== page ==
As is common in social security disability proceedings, the administrative law judge inferred from Price's ability to perform simple household chores, such as cooking food in a microwave oven and mowing the lawn, that he could be gainfully employed. We've criticized casual inferences of ability to engage in gainful employment from ability to perform simple household chores, Hughes v. Astrue, 705 F.3d 276, 278-79 (7th Cir. 2013), noting that it's easier--especially for someone with an antisocial psychiatric disorder--to work in one's own home, at one's own pace, at one's own choice of tasks, than to work by the clock under supervision in a place of business. Moreover, one of the counselors rated Price's ability to prepare food and clean the house as " severely impaired" and another noted that Price's auditory hallucinations " interfere with his daily life and routine." Unsurprisingly, there is no evidence that he ever held a job when he was in prison or jail, and it has been many years since he had even sporadic employment.

The administrative law judge used Price's denial that he had overdosed in an attempt to kill himself as a reason to discredit him. Although attempted suicide by overdose is often a cry for help rather than a serious attempt to kill oneself, the fact that one overdoses on pills for reasons other than to kill oneself is not proof of mental stability, as the judge seemed to think. He also thought it telling evidence against Price that he'd sought psychiatric treatment " in part, to get help in getting disability [benefits]." There is nothing wrong with seeking such benefits, and when the benefits sought are for a psychiatric disability the applicant must visit psychiatrists or other mental health experts in order to build a case for benefits.

And finally the administrative law judge improperly belittled the gravity of Price's aversion to social interaction as a " not unreasonable" response to his spell on house arrest and his being a sex offender. But house arrest cannot explain his decision to shop for groceries at 1:00 a.m. in order to avoid people, when he had been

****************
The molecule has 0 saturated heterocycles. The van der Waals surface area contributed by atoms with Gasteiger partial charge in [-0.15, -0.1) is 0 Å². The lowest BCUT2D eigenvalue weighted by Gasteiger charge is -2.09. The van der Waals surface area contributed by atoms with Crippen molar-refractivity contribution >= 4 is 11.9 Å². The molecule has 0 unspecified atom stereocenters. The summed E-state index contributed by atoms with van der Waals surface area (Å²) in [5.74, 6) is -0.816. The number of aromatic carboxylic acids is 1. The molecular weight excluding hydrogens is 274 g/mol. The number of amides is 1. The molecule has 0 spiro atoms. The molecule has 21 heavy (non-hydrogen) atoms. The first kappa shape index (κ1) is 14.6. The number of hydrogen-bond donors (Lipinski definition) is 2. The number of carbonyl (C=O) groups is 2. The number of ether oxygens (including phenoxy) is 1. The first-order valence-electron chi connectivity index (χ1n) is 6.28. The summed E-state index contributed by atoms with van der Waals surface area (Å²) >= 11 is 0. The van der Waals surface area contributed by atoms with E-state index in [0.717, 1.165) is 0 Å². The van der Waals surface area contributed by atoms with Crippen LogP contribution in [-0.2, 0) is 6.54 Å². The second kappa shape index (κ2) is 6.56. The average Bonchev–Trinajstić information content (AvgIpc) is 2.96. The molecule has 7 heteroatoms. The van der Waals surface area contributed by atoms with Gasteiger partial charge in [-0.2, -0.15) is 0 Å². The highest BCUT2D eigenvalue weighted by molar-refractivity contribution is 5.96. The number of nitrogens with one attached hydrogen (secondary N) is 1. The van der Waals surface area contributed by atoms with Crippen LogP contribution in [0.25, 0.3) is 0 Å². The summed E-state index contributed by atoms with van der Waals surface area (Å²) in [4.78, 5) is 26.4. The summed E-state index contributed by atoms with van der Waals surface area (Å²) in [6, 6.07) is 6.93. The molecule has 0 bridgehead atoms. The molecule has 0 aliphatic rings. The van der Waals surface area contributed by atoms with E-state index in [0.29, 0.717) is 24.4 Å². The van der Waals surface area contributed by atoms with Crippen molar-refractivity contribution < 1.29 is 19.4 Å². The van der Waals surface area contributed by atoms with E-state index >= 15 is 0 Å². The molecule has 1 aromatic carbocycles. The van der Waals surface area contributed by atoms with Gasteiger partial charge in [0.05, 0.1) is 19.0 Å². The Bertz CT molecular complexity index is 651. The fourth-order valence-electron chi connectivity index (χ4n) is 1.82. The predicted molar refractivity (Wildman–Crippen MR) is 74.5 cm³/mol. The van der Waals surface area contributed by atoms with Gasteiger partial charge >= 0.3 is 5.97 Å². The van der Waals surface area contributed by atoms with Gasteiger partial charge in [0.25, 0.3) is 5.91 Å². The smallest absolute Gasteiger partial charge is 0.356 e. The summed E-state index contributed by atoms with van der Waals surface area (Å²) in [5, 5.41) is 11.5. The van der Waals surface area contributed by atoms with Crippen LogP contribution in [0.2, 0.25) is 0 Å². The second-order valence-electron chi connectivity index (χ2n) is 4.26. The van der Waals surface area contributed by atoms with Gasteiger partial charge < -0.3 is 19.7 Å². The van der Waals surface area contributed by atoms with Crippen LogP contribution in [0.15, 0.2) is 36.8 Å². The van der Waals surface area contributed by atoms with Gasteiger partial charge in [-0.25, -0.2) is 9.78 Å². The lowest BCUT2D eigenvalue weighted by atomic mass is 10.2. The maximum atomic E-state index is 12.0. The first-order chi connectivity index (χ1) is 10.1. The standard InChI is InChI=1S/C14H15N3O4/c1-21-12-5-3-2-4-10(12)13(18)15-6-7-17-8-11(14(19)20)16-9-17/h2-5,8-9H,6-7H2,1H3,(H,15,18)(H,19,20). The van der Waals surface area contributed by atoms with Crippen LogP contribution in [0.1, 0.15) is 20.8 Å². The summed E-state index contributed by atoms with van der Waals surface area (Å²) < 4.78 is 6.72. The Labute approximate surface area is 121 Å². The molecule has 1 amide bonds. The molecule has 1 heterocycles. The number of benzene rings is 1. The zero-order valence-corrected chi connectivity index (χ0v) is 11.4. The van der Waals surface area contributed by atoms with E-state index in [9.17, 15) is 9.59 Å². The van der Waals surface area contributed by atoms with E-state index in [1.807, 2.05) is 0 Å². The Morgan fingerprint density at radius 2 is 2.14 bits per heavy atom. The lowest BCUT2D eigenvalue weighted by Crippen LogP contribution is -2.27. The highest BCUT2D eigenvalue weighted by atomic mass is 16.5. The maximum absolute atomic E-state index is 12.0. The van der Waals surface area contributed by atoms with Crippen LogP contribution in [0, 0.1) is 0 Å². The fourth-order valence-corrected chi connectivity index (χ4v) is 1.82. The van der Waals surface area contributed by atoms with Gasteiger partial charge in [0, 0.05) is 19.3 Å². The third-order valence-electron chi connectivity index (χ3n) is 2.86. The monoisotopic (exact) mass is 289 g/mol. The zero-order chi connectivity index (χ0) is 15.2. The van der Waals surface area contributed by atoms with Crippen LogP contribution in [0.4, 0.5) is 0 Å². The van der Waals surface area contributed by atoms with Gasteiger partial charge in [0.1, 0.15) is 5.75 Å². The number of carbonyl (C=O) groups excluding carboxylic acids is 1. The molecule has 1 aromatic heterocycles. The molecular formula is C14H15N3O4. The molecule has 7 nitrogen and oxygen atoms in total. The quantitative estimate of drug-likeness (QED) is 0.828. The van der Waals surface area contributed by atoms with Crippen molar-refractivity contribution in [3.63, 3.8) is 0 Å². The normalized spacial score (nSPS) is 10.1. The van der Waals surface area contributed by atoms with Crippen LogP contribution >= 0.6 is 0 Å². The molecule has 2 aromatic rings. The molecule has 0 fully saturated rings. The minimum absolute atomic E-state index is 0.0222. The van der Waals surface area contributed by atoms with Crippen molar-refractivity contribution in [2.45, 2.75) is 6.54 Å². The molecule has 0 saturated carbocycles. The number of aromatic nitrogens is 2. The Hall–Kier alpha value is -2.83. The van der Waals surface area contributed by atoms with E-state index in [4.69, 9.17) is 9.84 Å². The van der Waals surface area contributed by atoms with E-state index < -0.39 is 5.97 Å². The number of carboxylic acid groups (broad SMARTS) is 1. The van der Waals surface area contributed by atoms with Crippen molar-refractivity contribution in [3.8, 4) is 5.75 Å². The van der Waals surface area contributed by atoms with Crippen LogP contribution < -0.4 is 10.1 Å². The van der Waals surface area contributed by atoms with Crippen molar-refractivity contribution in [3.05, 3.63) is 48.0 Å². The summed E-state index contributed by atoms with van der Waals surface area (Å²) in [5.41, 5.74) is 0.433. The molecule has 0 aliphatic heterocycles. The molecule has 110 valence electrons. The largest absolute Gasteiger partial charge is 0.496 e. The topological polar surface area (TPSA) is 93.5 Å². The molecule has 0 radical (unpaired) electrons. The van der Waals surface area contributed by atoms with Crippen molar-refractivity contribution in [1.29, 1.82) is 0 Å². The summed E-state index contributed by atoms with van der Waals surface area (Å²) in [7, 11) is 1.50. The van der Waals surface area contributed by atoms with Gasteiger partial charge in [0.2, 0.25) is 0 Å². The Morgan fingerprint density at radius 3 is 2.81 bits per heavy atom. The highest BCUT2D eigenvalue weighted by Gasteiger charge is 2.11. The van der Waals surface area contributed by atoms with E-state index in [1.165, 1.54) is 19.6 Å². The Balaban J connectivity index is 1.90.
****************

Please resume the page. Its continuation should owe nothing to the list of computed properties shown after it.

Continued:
Page 841

given permission to shop for groceries at any time of the day. And being a sex offender does not explain why Price suffered from auditory hallucinations before he was convicted of a sex offense.

The magistrate judge essentially just summarized the administrative law judge's findings, but made an unforced error when he said that the administrative law judge's " detailed discussion of Dr. Lee's records" included a reference to a statement by Dr. Lee " that plaintiff had three episodes of decompensation [mental breakdown] in the last fourteen months, an assertion which is clearly not supported by his records " (emphasis added). No, the records report the three breakdowns, which are three of the four that we noted earlier in this opinion. What the administrative law judge had said was that Dr. Lee's records did not show repeated and extended episodes of decompensation that would lead to an automatic finding of disability. He rightly did not cite this as a basis for giving Dr. Lee's opinion little weight, because the form that Lee had filled out concerning Price's condition asked just for the number of episodes of decompensation, not how long they lasted.

The unavoidable conclusion is that the judgment of the district court must be and it therefore is reversed with directions to remand the case to the Social Security Administration for reconsideration of its denial of SSI benefits to Price.